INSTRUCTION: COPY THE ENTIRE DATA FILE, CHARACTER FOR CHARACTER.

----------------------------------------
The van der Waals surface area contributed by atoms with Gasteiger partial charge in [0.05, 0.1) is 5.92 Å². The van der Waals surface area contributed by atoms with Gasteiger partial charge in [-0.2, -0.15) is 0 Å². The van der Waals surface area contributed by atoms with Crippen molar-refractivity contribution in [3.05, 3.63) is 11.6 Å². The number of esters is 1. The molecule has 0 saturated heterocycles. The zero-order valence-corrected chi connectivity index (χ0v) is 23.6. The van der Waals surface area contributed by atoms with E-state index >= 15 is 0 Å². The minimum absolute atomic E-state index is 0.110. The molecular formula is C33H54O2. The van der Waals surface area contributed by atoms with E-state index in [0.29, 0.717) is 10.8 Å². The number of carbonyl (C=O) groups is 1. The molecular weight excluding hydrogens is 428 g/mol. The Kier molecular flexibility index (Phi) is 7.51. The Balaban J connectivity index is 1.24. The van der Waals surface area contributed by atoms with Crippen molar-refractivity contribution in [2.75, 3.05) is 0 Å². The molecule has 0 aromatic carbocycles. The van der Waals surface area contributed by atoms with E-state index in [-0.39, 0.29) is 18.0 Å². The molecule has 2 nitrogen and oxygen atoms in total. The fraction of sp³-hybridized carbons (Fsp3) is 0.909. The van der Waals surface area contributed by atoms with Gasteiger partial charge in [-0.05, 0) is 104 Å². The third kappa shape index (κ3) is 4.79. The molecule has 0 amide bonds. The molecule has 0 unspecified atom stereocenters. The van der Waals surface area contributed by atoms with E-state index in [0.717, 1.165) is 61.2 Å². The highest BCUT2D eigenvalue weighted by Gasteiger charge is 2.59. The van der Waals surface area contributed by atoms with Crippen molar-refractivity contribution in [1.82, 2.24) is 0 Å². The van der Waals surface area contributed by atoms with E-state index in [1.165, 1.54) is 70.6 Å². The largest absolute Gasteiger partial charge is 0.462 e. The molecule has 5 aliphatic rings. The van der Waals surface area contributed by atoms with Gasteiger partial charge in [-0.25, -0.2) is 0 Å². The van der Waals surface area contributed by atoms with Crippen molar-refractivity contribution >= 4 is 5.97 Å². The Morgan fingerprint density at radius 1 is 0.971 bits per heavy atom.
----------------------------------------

The van der Waals surface area contributed by atoms with Gasteiger partial charge in [0.05, 0.1) is 5.92 Å². The van der Waals surface area contributed by atoms with Gasteiger partial charge in [-0.2, -0.15) is 0 Å². The van der Waals surface area contributed by atoms with Crippen molar-refractivity contribution in [3.05, 3.63) is 11.6 Å². The number of esters is 1. The molecule has 0 saturated heterocycles. The zero-order valence-corrected chi connectivity index (χ0v) is 23.6. The van der Waals surface area contributed by atoms with E-state index >= 15 is 0 Å². The minimum absolute atomic E-state index is 0.110. The molecular formula is C33H54O2. The van der Waals surface area contributed by atoms with E-state index in [0.29, 0.717) is 10.8 Å². The number of carbonyl (C=O) groups is 1. The molecular weight excluding hydrogens is 428 g/mol. The Kier molecular flexibility index (Phi) is 7.51. The Balaban J connectivity index is 1.24. The van der Waals surface area contributed by atoms with Crippen molar-refractivity contribution in [2.75, 3.05) is 0 Å². The molecule has 0 aromatic carbocycles. The van der Waals surface area contributed by atoms with E-state index in [-0.39, 0.29) is 18.0 Å². The molecule has 2 nitrogen and oxygen atoms in total. The fraction of sp³-hybridized carbons (Fsp3) is 0.909. The van der Waals surface area contributed by atoms with Gasteiger partial charge in [-0.05, 0) is 104 Å². The third kappa shape index (κ3) is 4.79. The molecule has 0 amide bonds. The molecule has 0 unspecified atom stereocenters. The van der Waals surface area contributed by atoms with E-state index in [0.717, 1.165) is 61.2 Å². The highest BCUT2D eigenvalue weighted by Gasteiger charge is 2.59. The van der Waals surface area contributed by atoms with Crippen molar-refractivity contribution in [1.82, 2.24) is 0 Å². The van der Waals surface area contributed by atoms with E-state index in [1.165, 1.54) is 70.6 Å². The largest absolute Gasteiger partial charge is 0.462 e. The molecule has 5 aliphatic rings. The van der Waals surface area contributed by atoms with Gasteiger partial charge in [-0.25, -0.2) is 0 Å². The van der Waals surface area contributed by atoms with Crippen molar-refractivity contribution >= 4 is 5.97 Å². The Morgan fingerprint density at radius 1 is 0.971 bits per heavy atom.